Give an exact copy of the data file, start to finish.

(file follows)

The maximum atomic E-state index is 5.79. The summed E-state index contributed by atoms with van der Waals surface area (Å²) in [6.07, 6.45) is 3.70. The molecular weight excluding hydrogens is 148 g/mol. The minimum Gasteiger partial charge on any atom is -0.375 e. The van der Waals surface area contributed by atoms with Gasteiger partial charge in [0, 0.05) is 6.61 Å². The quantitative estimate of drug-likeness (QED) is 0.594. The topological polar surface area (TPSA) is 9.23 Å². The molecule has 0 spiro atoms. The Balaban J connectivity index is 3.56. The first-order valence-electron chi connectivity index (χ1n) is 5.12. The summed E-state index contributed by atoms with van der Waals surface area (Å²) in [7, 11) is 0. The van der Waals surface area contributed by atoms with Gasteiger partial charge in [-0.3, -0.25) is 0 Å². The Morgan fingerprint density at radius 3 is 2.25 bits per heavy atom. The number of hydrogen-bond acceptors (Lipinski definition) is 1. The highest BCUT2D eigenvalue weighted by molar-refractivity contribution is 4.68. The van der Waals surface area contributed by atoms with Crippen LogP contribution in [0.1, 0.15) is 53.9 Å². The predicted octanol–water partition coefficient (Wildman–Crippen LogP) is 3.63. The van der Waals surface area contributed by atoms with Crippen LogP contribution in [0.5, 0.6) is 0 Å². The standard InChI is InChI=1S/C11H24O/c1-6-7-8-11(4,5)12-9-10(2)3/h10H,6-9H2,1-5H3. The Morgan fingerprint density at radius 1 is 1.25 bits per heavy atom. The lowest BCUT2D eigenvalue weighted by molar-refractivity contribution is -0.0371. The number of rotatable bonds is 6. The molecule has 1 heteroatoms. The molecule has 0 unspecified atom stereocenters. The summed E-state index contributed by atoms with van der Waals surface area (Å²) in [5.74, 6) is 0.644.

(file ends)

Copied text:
The maximum atomic E-state index is 5.79. The summed E-state index contributed by atoms with van der Waals surface area (Å²) in [6.07, 6.45) is 3.70. The molecular weight excluding hydrogens is 148 g/mol. The minimum Gasteiger partial charge on any atom is -0.375 e. The van der Waals surface area contributed by atoms with Gasteiger partial charge in [0, 0.05) is 6.61 Å². The quantitative estimate of drug-likeness (QED) is 0.594. The topological polar surface area (TPSA) is 9.23 Å². The molecule has 0 spiro atoms. The Balaban J connectivity index is 3.56. The first-order valence-electron chi connectivity index (χ1n) is 5.12. The summed E-state index contributed by atoms with van der Waals surface area (Å²) in [7, 11) is 0. The van der Waals surface area contributed by atoms with Gasteiger partial charge in [-0.3, -0.25) is 0 Å². The Morgan fingerprint density at radius 3 is 2.25 bits per heavy atom. The number of hydrogen-bond acceptors (Lipinski definition) is 1. The highest BCUT2D eigenvalue weighted by molar-refractivity contribution is 4.68. The van der Waals surface area contributed by atoms with Crippen LogP contribution in [0.1, 0.15) is 53.9 Å². The predicted octanol–water partition coefficient (Wildman–Crippen LogP) is 3.63. The van der Waals surface area contributed by atoms with Crippen LogP contribution in [0.5, 0.6) is 0 Å². The standard InChI is InChI=1S/C11H24O/c1-6-7-8-11(4,5)12-9-10(2)3/h10H,6-9H2,1-5H3. The Morgan fingerprint density at radius 1 is 1.25 bits per heavy atom. The lowest BCUT2D eigenvalue weighted by molar-refractivity contribution is -0.0371. The number of rotatable bonds is 6. The molecule has 1 heteroatoms. The molecule has 0 unspecified atom stereocenters. The summed E-state index contributed by atoms with van der Waals surface area (Å²) in [5.74, 6) is 0.644.